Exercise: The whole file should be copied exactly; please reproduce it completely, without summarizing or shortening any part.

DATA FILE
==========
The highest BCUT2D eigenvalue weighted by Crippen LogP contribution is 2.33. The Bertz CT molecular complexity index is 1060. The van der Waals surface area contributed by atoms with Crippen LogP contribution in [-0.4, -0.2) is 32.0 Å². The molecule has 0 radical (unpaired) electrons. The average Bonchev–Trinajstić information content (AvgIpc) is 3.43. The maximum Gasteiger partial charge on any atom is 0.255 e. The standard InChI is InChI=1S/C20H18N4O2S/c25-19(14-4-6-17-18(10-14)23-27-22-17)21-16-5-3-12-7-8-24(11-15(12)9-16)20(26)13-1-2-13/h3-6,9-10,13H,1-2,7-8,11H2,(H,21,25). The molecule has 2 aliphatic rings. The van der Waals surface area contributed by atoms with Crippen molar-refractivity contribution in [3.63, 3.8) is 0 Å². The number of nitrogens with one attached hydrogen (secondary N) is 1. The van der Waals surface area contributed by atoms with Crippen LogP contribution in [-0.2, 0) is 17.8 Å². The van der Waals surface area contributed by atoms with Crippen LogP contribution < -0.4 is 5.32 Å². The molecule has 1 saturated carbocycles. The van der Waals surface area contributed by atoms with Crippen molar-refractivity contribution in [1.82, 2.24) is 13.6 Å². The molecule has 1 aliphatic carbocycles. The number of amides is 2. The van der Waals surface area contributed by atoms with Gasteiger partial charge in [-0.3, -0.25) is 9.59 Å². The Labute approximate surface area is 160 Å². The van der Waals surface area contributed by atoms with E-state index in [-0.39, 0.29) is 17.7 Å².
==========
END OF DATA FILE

The highest BCUT2D eigenvalue weighted by Crippen LogP contribution is 2.33. The Bertz CT molecular complexity index is 1060. The van der Waals surface area contributed by atoms with Crippen LogP contribution in [-0.4, -0.2) is 32.0 Å². The molecule has 0 radical (unpaired) electrons. The average Bonchev–Trinajstić information content (AvgIpc) is 3.43. The maximum Gasteiger partial charge on any atom is 0.255 e. The standard InChI is InChI=1S/C20H18N4O2S/c25-19(14-4-6-17-18(10-14)23-27-22-17)21-16-5-3-12-7-8-24(11-15(12)9-16)20(26)13-1-2-13/h3-6,9-10,13H,1-2,7-8,11H2,(H,21,25). The molecule has 2 aliphatic rings. The van der Waals surface area contributed by atoms with Crippen molar-refractivity contribution in [3.63, 3.8) is 0 Å². The number of nitrogens with one attached hydrogen (secondary N) is 1. The van der Waals surface area contributed by atoms with Crippen LogP contribution in [-0.2, 0) is 17.8 Å². The van der Waals surface area contributed by atoms with Crippen LogP contribution < -0.4 is 5.32 Å². The molecule has 1 saturated carbocycles. The van der Waals surface area contributed by atoms with Crippen molar-refractivity contribution in [1.82, 2.24) is 13.6 Å². The molecule has 1 aliphatic carbocycles. The number of amides is 2. The van der Waals surface area contributed by atoms with Gasteiger partial charge in [-0.3, -0.25) is 9.59 Å². The Labute approximate surface area is 160 Å². The van der Waals surface area contributed by atoms with E-state index in [-0.39, 0.29) is 17.7 Å².